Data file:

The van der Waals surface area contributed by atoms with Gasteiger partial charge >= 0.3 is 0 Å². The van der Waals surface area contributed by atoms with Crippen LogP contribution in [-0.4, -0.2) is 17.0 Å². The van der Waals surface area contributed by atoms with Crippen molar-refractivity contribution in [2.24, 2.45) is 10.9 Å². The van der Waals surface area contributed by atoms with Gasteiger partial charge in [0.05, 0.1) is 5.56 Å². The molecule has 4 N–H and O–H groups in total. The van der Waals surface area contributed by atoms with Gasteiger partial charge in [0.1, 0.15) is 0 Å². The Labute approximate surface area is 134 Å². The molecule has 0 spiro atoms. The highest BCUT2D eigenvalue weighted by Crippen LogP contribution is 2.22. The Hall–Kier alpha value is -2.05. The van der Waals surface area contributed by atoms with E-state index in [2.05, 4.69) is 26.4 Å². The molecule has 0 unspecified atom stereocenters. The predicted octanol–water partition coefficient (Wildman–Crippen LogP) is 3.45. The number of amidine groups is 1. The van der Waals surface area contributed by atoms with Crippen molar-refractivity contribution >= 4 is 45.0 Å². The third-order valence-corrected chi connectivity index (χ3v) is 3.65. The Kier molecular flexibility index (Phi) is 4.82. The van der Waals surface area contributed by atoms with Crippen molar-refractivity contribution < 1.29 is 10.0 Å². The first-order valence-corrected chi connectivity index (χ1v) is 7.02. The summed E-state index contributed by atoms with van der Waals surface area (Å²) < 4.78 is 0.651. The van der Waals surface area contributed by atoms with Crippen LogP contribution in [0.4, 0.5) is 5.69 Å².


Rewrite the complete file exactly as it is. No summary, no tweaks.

The van der Waals surface area contributed by atoms with Gasteiger partial charge >= 0.3 is 0 Å². The van der Waals surface area contributed by atoms with Crippen LogP contribution in [-0.4, -0.2) is 17.0 Å². The van der Waals surface area contributed by atoms with Crippen molar-refractivity contribution in [2.24, 2.45) is 10.9 Å². The van der Waals surface area contributed by atoms with Gasteiger partial charge in [0.05, 0.1) is 5.56 Å². The molecule has 4 N–H and O–H groups in total. The van der Waals surface area contributed by atoms with Gasteiger partial charge in [0.1, 0.15) is 0 Å². The Labute approximate surface area is 134 Å². The molecule has 0 spiro atoms. The highest BCUT2D eigenvalue weighted by Crippen LogP contribution is 2.22. The Hall–Kier alpha value is -2.05. The van der Waals surface area contributed by atoms with E-state index in [2.05, 4.69) is 26.4 Å². The molecule has 0 unspecified atom stereocenters. The predicted octanol–water partition coefficient (Wildman–Crippen LogP) is 3.45. The number of amidine groups is 1. The van der Waals surface area contributed by atoms with Crippen molar-refractivity contribution >= 4 is 45.0 Å². The third-order valence-corrected chi connectivity index (χ3v) is 3.65. The Kier molecular flexibility index (Phi) is 4.82. The van der Waals surface area contributed by atoms with Crippen molar-refractivity contribution < 1.29 is 10.0 Å². The first-order valence-corrected chi connectivity index (χ1v) is 7.02. The summed E-state index contributed by atoms with van der Waals surface area (Å²) < 4.78 is 0.651. The van der Waals surface area contributed by atoms with Crippen LogP contribution in [0.4, 0.5) is 5.69 Å².